It’s been a busy week, so far. There’s yet more to come.
I’ve been struggling to finish the layout of a poetry book for a friend. Procrastination keeps hampering my progress, it’s all very annoying. Had another crack at the task on Monday until the phone rang. It was a friend inviting me to coffee. I was out of the house in seconds, poetry abandoned, for now.
Tuesday I was on the coach to London. From my home to Victoria the coach is faster than the train, and much cheaper. I enjoy people watching on the way. Once I arrived in central London the traffic became horrendous (it probably was the same before I arrived, I’m not claiming responsibility). I started my journey by bus, but had to abandon it in High Holborn. That allowed me to pop into the Sir John Soanes museum in Lincolns Inn Fields. It’s a fascinating place, preserved by Act of Parliament. Do take a look.
I then took the Tube to Finsbury Park, as with my son, we walked to his home in Crouch End. It’s a part of the world I once knew well, it has now changed, and is apparently set to change even more.
I was disturbed to hear of the actions of local Councils. That’s not to accuse those in London but it brings together a larger malaise, all Councils suffer from the same affliction. Shall I call it stupidity? Let’s do that for the sake of a better word.
The old GLC blocks of flats have a certain appeal, and many generations of Londoners have lived in them. Generally well-built, for they had ‘standards’ in those days what they lacked was a sense of community. The problem was that ‘they’ were responsible. As a tenant you had very few rights or responsibilities. Little has changed.
One block in Islington was rescued by squatters. It is now fully occupied with rents paid to the owners. I’m not sure if that’s the local Council but come what may there is little control exercised by the tenants. The caretaker, who once lived on the premises, now lives in Kent. That’s a madness. How can they care when they live on the other side of London? Tenants look after each other in a rudimentary fashion. Each block has at least one unstable tenant. It may be a drunk, unable to care for themselves, or an elderly person, a drug addict, or even a dealer. Nobody else cares.
Each block as a garden. That’s often a slab of tarmac but some may have grass. Teams of ‘gardeners’ will arrive, each armed with a mechanical buzzer of some kind that are used to strim the grass, flail bushes and trees. Occasionally they will improve the area. One tenant planted tomatoes in a square metre or so of ground. All were strimmed flat by the ‘gardener’. The tenants asked to plant fruit trees. The gardeners planted a short row of sycamores instead. Perhaps hoping that these trees will produce more leaf and seeds that will need to be noisily blown up and down the street.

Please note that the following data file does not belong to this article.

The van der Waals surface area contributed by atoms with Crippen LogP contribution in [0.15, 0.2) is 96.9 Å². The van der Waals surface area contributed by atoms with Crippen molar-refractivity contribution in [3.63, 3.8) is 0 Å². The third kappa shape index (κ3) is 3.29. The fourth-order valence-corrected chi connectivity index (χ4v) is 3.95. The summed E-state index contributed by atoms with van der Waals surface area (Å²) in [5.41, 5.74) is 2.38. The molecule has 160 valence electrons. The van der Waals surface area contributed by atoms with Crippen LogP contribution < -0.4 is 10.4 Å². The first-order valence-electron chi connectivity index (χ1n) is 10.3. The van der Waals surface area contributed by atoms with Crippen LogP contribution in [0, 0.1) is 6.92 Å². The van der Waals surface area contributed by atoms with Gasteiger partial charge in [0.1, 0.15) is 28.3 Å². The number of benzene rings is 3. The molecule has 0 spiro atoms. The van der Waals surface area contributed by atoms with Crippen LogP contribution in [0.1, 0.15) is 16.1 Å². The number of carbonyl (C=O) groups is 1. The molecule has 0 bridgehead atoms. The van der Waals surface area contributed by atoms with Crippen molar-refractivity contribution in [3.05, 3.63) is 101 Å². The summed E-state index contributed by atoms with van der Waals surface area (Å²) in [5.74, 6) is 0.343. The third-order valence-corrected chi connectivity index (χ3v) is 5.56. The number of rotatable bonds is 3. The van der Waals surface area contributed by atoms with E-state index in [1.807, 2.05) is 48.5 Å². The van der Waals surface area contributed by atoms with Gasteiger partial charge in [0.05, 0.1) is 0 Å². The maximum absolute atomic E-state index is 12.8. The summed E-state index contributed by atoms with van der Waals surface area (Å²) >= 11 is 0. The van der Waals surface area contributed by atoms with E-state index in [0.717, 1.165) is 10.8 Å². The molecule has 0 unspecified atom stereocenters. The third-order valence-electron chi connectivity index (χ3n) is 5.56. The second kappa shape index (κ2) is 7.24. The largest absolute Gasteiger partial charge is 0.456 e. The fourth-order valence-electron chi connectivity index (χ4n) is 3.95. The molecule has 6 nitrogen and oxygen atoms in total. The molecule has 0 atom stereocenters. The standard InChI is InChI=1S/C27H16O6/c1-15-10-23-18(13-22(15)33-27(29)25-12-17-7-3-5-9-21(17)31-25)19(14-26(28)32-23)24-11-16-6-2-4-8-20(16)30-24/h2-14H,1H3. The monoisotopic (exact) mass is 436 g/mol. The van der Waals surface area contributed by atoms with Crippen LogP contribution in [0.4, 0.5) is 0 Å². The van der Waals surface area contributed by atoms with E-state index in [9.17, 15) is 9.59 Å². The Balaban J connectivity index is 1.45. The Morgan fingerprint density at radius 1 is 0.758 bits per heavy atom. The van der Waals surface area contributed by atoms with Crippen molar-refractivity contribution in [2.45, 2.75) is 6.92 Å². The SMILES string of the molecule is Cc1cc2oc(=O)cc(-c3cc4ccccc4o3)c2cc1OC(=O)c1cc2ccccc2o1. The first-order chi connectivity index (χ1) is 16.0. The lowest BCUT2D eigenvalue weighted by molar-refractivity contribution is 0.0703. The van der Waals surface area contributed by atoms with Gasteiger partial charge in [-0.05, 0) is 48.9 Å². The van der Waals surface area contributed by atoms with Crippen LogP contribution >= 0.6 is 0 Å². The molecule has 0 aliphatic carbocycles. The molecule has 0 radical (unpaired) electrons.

In London Borough of Newham the Carpenter Estate is the centre of a controversy. The Council, pound signs flashing, wants to sell off this estate to Malaysian property developers, despite having a list of folk desperate for somewhere to live that is over 24,000 applicants.
The deep malaise is that many Councils are run as dictatorships. There is no opposition. Newham is 100% Labour, Suffolk Coastal Council has a deep blue core. This means that very few people are involved in decisions that affect whole communities. One suspect official, a planning officer perhaps, can blight an area for generations, and possibly do so just to serve his own needs. One Councillor can strut around like Napoleon with no-one to question their motives.
I like travelling by bus in London. It is always changing. It’s unfortunate to see so many buildings, or spaces between buildings, that could be used for housing. Equally it is dreadful to know that many office blocks are unoccupied. One that I helped build 25 years ago is about to be demolished, so they can build another one. It is criminal activity.
I was told of a new development of social housing where Boris the Mop is saying the rent will be £2800 per month, and he regards that as socially acceptable. Welcome to the Blue World, where you are urged to work and pay taxes by people who have never done either.
We strolled along the South Bank. It’s become very interesting in later years. It was sunny and lovely until we reached the Festival Hall. Then the heavens opened. It rained. No, there was someone up there emptying the bath water over us. It deluged, forcing us to take lunch at the only pub that is on the Embankment, close to Tate Modern.
We went toTate Modern to see the Malevich exhibition. Of its time it may have been. To read the reviews I should have been stunned. I was shocked by the quality of the sound on a video based on his designs. It was inaudible. Such a waste.
As my son said Tate Britain has always been a pleasure. There are rooms that remain largely unchanged. There’s great pleasure from seeing a familiar painting. The world now wants change, spectacle and lacks concentration. You don’t even have to listen, just spend a few seconds watching a poorly-made video and move on. I wanted to go back to Sir John Soanes.